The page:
Romantic Bangkok

by Ian.Littlewood

It might not be the most obvious choice of destination for the loved-up, but as long as you know the right places to go, Bangkok can deliver romance with the best

Let’s face it, Bangkok probably doesn’t come top of many people’s list of romantic capitals. Leaving aside the noise, the crowds, the pollution, and some fairly unappetising fellow tourists, there’s the basic fact that much of the city just isn’t very pretty. But if you know where to look, it’s still a place that can quicken the pulse of any romantic. Here are 10 spots where you can sample Bangkok at its most appealing.
The Chao Praya river
This is where Bangkok started, and it’s still the city’s main artery. Take the skytrain to Taksin bridge and then catch one of the boats along the river. For a few baht it will give you a panorama of historic Bangkok – temples and palaces, warehouses and embassies of the past, hotels, restaurants and riverside shacks. For a look at the fascinating network of small canals (klongs) that branch off the river, you can hire one of the long tail boats. And if it’s a romantic evening you’re after, there are cruising restaurants where you can eat on deck as the lights of the city slip past.

Wat Arun
One of the most striking landmarks as you glide up the river is Wat Arun, the Temple of the Dawn. Its distinctive rocket-on-a-launch-pad shape makes it instantly identifiable. To get a sense of the river’s sweep, you can climb part-way up the central prang (tower), entirely decorated with small ceramic flowers made out of old crockery fragments.

Suan Pakkad
Gardens aren’t that easy to find in Bangkok, but for just that reason they have a particular kind of romance, so this and the next two items are green escapes from the surrounding streets. Suan Pakkad, not far from the Phaya Thai skytrain station, was a palace that’s now been converted into a museum. The exhibits, especially the lacquer pavilion, are worth a visit in their own right, but it’s the setting that draws me back. There’s rarely more than a handful of people here, and you can sit on the terrace of one of the palace rooms, drinking in the tranquillity of this luxuriant garden. It seems to belong to another age – another world – from the churning life of the street a few yards away.

Jim Thompson’s House
Here we’re back in mainline tourist territory, but don’t let that put you off visiting the place. The home of the man who revived the Thai silk trade after World War II is a beautiful spot with a fine collection of Thai works of art. But again it’s the surroundings that hold much of the romance. Exotic plants and trees create a riot of vegetation leading down to the klong that runs past the end of the garden.

Kukrit’s Heritage Home
At the other end of the tourist spectrum, you can almost guarantee that you’ll have the house of the writer Kukrit Pramoj to yourself. Open only at weekends and public holidays, this traditional Thai house has an atmospheric garden, full of shrubs, trees and flowers that are beautifully laid out to provide the perfect setting. Sit undisturbed and enjoy.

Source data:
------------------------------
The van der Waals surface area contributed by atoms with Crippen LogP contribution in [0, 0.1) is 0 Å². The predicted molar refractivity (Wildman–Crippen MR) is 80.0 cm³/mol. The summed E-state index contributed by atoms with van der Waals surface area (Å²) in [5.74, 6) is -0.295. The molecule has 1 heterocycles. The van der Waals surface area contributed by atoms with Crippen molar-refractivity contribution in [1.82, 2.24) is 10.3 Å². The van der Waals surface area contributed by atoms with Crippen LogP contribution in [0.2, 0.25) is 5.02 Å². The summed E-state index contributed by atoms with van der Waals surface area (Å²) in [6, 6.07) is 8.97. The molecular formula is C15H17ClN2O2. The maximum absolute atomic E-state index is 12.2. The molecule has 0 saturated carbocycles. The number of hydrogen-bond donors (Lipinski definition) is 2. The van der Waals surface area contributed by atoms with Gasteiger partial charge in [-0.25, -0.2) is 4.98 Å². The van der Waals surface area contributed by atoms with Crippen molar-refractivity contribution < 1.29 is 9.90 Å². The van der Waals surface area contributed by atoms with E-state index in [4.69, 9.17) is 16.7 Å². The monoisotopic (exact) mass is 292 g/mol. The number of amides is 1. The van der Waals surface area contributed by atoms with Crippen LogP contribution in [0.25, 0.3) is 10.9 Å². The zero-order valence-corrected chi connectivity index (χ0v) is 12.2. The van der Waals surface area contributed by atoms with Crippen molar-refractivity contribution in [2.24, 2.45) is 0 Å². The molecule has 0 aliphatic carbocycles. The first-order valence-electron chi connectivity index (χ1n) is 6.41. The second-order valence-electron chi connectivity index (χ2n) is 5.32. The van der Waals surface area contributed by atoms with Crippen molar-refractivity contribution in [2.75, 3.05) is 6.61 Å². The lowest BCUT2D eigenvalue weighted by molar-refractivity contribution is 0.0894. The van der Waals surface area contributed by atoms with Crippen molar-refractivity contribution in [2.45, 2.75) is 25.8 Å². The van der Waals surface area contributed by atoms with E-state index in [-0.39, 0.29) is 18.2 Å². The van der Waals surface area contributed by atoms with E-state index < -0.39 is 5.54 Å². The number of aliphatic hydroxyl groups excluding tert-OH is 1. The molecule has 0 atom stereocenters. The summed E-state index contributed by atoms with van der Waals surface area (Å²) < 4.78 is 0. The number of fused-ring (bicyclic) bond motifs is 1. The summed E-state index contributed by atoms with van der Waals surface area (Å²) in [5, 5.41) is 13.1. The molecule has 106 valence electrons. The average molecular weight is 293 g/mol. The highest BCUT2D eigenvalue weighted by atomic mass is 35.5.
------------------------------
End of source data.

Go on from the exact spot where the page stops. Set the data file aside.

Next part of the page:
Wat Pho
Bangkok’s oldest temple and for me by far the most romantic. This vast, rambling structure has something of the atmosphere of a small village, with people eating, studying, chatting, buying and selling, and generally living their lives. At its heart is the enclosure that holds a massive 45-metre statue of the reclining Buddha. On my first visit, years ago now, I thought I was quite alone, until I heard a chinking sound from the other side of the statue. I walked round and found a Thai schoolgirl, no more than six or seven years old, making her way methodically down the line of 108 pots, dropping a small coin into each of them for luck.

Chinatown by night
Chinatown by day is busy, noisy, packed with stalls, shoppers, sellers, and strollers. By night it’s just the same, except that night in Bangkok adds a heady charge of romance to almost any street scene. Somehow the scents are more pungent in the warm night air, the food more colourful in the glow of the lights.  It's an atmosphere that has an irresistible tropical intensity.

Cabbages And Condoms
OK, it’s not a name that breathes romance, but this restaurant set up by the condom king of Thailand really does fit the bill for a romantic evening. In a quiet side street off Sukhumvit Road, its garden has been hung with lights that give the whole place a magical appearance. The food’s as good as the atmosphere, so it pays to book ahead.

This aptly named bar and restaurant is 61 floors up, in the open air at the top of the Banyan Tree Hotel. The ideal place for a cocktail before you head out on the town, it has stunning views across Bangkok in every direction. The best time to be there is between 6 and 7 in the evening, as dusk falls and the lights begin to come on all round the city.

Hua Lamphong Station
Train stations are romantic anyway, but Bangkok’s central station, built on a grand scale in the early 20th century, has a particular kind of excitement. It’s not just the arrivals and departures and the buzz of intersecting lives, but the wonderful, messy variety of a scene that brings together travellers, tradespeople, officials, conmen, families, food-sellers and a whole mass of people who seem to be just passing the time.


Where to stay



Lecturer and Writer. Ian has lived and worked in France, the USA, Japan and Thailand and now lives with his wife and daughter in the south of England. Among the books he’s written are literary companions to Paris and Venice, The Idea of Japan, the Rough Guide History of France, and Sultry Climates: Travel and Sex since the Grand Tour. His main areas of interest are Europe, Japan and South-East Asia.